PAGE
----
The condition cannot be overcome by punishing or shouting, neither is excessive petting or special attention successful. These human responses simply reinforce the pet’s reactive behaviour. They may even suggest to the animal (cats and dogs are sensitive to human moods) that the owner is also disturbed or anxious. Owner-attention given during bouts of stereotypical behaviour can advance the condition. The animal learns that by performing the particular repetitive behaviour, attention will follow. We once filmed a dog that groomed excessively and discovered that he only started to lick when his owner came into the room. She would tell him to stop, giving him the attention he craved and reinforcing the behaviour.

“Over-grooming in cats results in severe fur loss and subsequent nasty skin conditions. The continual licking and chewing can cause growths that become very sore”

If you believe your pet is suffering from OCD, you should consult a veterinary and ask to be referred to an experienced and suitably qualified behaviourist. He will be able to calm the animal with behavioural therapy. In simple terms, reward signals are given when the behaviour has ceased (clicker training, discussed in previous articles is great for this) and non-reward signals (training discs or a remote-controlled, citronella-filled, aversion collar) given if the behaviour begins. This is usually effective.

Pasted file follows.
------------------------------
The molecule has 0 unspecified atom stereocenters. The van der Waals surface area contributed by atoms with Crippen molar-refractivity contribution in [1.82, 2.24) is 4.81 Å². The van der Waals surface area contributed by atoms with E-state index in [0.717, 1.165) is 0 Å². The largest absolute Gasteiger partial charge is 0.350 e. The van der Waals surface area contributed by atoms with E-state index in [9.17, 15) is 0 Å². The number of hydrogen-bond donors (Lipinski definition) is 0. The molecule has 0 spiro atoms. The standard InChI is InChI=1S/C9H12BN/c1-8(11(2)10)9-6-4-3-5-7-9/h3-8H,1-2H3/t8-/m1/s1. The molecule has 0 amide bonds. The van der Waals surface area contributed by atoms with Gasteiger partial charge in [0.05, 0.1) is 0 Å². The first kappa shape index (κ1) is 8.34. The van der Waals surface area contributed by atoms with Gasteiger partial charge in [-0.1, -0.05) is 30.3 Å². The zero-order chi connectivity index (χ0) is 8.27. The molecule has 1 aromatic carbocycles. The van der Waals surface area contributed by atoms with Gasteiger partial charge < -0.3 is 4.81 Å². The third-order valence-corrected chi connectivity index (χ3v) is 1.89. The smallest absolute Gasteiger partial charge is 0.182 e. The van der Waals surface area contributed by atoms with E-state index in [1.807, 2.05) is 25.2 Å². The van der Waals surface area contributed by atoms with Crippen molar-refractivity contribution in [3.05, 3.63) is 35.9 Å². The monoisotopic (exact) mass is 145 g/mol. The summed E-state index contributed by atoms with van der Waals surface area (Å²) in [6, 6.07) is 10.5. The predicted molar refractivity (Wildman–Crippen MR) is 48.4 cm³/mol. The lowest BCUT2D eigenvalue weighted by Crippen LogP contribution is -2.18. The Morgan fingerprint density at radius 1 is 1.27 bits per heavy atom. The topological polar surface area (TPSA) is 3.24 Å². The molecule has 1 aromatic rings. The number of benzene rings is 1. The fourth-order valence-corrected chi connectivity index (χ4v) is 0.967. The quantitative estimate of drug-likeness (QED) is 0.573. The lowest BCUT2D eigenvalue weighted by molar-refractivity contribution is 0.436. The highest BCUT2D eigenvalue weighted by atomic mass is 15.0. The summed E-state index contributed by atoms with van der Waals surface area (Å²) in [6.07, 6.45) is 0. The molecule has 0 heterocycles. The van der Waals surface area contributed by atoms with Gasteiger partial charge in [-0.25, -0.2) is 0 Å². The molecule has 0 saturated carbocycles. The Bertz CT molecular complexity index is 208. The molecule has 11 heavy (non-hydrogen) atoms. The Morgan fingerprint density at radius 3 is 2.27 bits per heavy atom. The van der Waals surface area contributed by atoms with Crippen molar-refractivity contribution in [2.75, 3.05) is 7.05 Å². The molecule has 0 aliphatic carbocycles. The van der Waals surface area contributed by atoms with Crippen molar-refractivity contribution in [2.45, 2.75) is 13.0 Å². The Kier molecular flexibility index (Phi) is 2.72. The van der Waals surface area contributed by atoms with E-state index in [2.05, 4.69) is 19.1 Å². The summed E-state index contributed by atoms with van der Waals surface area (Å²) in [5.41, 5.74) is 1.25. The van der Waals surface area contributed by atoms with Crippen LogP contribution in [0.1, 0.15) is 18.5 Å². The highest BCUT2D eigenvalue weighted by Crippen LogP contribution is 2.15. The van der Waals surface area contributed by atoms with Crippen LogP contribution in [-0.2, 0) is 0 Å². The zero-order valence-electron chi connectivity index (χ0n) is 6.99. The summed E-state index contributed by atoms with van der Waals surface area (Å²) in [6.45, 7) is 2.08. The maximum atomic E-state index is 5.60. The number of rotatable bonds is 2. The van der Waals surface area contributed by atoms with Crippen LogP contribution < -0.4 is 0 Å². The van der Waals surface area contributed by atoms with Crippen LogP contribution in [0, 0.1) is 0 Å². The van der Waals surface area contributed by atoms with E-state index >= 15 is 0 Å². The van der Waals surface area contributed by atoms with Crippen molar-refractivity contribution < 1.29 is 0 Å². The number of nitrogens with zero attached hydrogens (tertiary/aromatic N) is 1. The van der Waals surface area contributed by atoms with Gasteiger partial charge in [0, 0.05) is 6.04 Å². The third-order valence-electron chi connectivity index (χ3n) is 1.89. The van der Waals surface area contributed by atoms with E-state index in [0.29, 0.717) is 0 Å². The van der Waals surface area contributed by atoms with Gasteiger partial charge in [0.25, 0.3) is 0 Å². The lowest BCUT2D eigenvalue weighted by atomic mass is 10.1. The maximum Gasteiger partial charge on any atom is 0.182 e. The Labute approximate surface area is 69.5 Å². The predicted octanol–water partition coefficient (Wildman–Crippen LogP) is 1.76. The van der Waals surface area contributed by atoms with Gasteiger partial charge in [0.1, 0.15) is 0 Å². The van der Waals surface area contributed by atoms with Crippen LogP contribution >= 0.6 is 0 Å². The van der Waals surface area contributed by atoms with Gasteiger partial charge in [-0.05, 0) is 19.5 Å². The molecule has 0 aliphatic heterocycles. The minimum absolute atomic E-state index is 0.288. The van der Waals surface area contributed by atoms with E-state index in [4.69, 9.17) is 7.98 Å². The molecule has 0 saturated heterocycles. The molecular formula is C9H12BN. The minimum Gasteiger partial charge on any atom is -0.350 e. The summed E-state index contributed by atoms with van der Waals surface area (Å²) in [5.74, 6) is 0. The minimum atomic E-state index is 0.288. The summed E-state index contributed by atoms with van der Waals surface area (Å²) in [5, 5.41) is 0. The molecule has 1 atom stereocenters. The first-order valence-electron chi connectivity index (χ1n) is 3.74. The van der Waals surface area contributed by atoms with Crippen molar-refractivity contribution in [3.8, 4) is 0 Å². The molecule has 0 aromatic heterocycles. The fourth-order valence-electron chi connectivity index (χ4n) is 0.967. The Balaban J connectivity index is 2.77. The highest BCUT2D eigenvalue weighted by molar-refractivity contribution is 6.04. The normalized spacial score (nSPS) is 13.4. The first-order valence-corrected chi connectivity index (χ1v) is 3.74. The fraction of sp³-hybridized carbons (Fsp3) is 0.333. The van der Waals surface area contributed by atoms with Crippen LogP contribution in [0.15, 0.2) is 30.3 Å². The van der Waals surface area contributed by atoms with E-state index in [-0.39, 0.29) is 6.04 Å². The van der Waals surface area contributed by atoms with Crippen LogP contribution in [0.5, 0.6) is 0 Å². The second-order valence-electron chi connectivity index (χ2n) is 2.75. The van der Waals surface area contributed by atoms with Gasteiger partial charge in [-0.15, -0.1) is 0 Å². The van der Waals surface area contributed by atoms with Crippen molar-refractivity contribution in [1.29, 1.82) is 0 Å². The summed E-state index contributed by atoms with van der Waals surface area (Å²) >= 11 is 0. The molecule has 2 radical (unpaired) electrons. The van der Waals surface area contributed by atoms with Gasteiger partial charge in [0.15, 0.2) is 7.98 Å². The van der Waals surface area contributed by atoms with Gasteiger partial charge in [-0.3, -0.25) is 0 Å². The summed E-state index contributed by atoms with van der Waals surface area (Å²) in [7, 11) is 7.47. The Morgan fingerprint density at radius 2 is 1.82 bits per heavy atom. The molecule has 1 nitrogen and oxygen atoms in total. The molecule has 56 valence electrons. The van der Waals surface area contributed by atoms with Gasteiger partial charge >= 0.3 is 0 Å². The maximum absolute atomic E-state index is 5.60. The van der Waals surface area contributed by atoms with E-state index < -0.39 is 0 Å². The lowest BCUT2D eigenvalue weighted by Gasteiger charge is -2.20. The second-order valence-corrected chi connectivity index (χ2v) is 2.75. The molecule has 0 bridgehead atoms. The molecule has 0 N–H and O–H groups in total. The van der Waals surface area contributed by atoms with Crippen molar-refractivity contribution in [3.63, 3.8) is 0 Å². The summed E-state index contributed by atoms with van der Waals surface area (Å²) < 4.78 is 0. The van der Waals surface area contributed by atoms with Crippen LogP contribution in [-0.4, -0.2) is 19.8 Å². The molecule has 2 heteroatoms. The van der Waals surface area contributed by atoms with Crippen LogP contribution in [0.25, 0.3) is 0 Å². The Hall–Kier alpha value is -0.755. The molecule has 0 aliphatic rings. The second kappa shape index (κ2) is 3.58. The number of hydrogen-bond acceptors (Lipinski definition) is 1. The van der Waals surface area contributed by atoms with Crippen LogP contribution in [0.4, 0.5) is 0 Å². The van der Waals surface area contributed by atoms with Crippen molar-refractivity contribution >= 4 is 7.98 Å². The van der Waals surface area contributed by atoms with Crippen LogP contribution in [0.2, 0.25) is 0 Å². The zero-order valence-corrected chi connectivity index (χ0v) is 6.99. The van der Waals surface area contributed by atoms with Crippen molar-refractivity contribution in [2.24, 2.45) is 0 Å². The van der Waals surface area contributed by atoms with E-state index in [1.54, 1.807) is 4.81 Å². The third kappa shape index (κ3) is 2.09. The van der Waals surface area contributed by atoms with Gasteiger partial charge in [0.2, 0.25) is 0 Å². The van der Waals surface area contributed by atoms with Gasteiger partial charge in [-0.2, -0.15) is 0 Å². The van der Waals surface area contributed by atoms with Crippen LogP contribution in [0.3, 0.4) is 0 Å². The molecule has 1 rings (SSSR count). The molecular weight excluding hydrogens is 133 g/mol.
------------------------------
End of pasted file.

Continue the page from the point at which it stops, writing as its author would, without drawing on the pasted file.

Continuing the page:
There are, of course, drug therapies, such as Prozac (a selective serotonin reuptake inhibitor, SSRI) that can be used on animals as well as people suffering from OCD. Unfortunately, they cannot treat the cause of the condition. In some canine cases in which I have been involved, these drugs have had damaging side effects, triggering agitated and aggressive states.